I must confess that I have had a longstanding, all-consuming hatred for Michael Enright. I despise the man and what he represents. But most of all I despise his pretensions.
Enright is the incarnation of the CBC. With a Bertonesque bow-tie to support his feigned intellectualism and his smooth silky radio voice, he projects an air of urbanity, erudition and smug moral superiority that permeates the studio and reaches out to engage and enrage the audience. One wonders, how many radios have felt the brunt of fists that lashed out at his inanities only because listeners were unable to strangle him?
That he uses the Sunday Edition as a pulpit for his opinions, and lacks that fabric of neutrality or sense of fair play to offer equal time to opposing views, is not so troubling as the fact that he is able to carry on like this unchecked on the public dime.
Enright is an employee of a taxpayer-funded state broadcasting corporation. He works for us. Just like a Member of Parliament, but with one difference. An MP can give tendentious and blatantly biased speeches for years upon end, but the taxpayers of his constituency have the power to terminate his or her employment, as they did in my riding. Voters got tired of his blowhard pronouncements and gave him the boot. When pray to God will we ever be given the opportunity to do the same to Enright? Or is hosting the Sunday Edition a lifetime occupation, like being Pope? Is the CBC a monarchy or a dictatorship? Is sexual harassment the only grounds for the dismissal of pompous pricks? What does it take? Enright is well beyond his past due date.
There has never a more obvious example of Enright’s consistent partisanship than his treatment of the subject of federal immigration policy. To cite just a few examples, he devoted an entire editorial to an attack on the fledgling Canadians for Immigration Policy Reform without allowing a counterpoint It wasn’t a critique it was slander. Comparing an organization led by two retired Canadian Ambassadors to the KKK is a little over the top, wouldn’t you say? A while later, he gave Irwin Studin a full 22 minutes to promote the concept of a big Canada of 100 million people, and once again when the interview was re-aired. Then most recently, he spent over three minutes to praise Doug Saunders for taking a similar position in his new book. No one was permitted to appear on his program to refute Studin’s arguments, and we can expect that no one will be invited to the Sunday Edition to respond to Enright’s emphatic call for mega immigration. You have a better chance receiving an invitation to Buckingham Palace to meet with the Queen.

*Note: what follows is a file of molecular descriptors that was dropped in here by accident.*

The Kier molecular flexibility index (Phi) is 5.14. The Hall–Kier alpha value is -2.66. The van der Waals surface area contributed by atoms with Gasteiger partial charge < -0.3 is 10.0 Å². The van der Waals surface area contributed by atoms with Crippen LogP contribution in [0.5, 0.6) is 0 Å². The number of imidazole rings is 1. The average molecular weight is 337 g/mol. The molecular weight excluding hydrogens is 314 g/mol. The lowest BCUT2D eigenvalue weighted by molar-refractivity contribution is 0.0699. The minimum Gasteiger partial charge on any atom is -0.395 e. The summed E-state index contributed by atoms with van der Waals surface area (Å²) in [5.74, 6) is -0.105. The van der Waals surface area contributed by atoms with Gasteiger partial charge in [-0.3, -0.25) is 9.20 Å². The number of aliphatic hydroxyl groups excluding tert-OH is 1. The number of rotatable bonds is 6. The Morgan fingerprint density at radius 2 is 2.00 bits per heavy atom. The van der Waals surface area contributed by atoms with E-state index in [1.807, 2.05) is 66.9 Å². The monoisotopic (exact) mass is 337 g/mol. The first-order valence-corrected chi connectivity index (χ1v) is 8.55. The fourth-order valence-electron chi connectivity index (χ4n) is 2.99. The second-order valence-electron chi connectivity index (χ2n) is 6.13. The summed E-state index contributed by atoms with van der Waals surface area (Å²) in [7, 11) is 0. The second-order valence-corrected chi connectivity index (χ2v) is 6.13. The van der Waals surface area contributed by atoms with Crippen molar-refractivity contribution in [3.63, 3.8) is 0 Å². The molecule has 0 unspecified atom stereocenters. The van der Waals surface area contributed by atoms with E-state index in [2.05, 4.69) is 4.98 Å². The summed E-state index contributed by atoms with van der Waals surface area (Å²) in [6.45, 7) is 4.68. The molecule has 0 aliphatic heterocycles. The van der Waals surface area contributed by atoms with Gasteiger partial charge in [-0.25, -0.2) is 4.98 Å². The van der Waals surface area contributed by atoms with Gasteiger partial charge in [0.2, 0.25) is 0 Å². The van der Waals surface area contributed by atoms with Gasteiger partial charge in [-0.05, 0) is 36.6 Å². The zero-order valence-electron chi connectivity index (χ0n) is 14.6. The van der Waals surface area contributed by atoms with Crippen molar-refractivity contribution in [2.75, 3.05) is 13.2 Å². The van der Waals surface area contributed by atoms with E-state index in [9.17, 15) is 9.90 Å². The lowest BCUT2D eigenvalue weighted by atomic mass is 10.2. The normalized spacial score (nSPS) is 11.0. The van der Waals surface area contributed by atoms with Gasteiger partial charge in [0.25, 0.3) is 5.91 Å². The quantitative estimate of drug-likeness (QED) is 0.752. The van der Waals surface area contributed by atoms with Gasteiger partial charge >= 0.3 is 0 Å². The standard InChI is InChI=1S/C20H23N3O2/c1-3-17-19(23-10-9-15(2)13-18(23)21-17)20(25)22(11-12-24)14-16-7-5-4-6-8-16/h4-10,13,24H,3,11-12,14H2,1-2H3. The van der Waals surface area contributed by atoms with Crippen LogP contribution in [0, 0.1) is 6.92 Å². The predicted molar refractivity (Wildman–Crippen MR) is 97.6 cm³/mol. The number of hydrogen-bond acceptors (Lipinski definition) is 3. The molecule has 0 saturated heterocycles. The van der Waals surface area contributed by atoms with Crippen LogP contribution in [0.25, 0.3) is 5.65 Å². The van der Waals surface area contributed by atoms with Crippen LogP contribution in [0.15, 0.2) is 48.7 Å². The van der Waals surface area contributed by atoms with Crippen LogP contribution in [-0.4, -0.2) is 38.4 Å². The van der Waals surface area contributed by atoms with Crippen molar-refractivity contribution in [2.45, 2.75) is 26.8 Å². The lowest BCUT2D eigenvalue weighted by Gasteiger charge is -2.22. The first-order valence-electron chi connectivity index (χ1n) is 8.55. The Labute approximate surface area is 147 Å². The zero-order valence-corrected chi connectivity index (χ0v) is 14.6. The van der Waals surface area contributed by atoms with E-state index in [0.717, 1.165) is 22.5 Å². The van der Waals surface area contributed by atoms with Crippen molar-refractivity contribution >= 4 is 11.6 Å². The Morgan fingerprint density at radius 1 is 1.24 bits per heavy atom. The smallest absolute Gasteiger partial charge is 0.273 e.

Enright is a disgrace. And so is the CBC. Its in-house appeal and accountability mechanism is a joke. It works something like this. You just finished lunch or dinner and before you can fully digest the meal you hear Neil MacDonald or Rick Clough or any one of the CBC’s stable of propagandists misrepresent a news event or distort a story. You quickly grab a bottle of Tums from your medicine cabinet and run to the keyboard. You send an email or letter of criticism to the journalist in question, and finding no satisfaction, you complain to his producer. Then when the producer fails to provide a satisfactory answer you are told that you can take it up with the ombudsman. Then a month later, the ombudsman asks you to refer to the specific program and date. Then weeks after that, he suggests that you approach the producer. You get the picture. It is called war-by-attrition. Round and round the merry-go-round.
The CBC is an empire unto itself. It cannot be held to account because the problem is, to use the jargon of the grievance industry, “systemic.” The only way you get the CBC to listen is show up with placards in front of their head office. The trouble is, you would have to rely on other news outlets to cover the event because if they didn’t, it never happened. Lying by omission is the CBC’s stock-in-trade. They spin the news, but more importantly, they choose it.
I call for term limits. Enright and the CBC should be terminated because we have reached the limits of our patience. 77 years of shameless propaganda is enough. There are better things we could do with the billion plus dollars we throw at them each year. Like endowing a foundation to teach aspiring journalists that there are limits to growth, that all countries including Canada have exceeded their carrying capacities and that a bigger Canada is not a better Canada.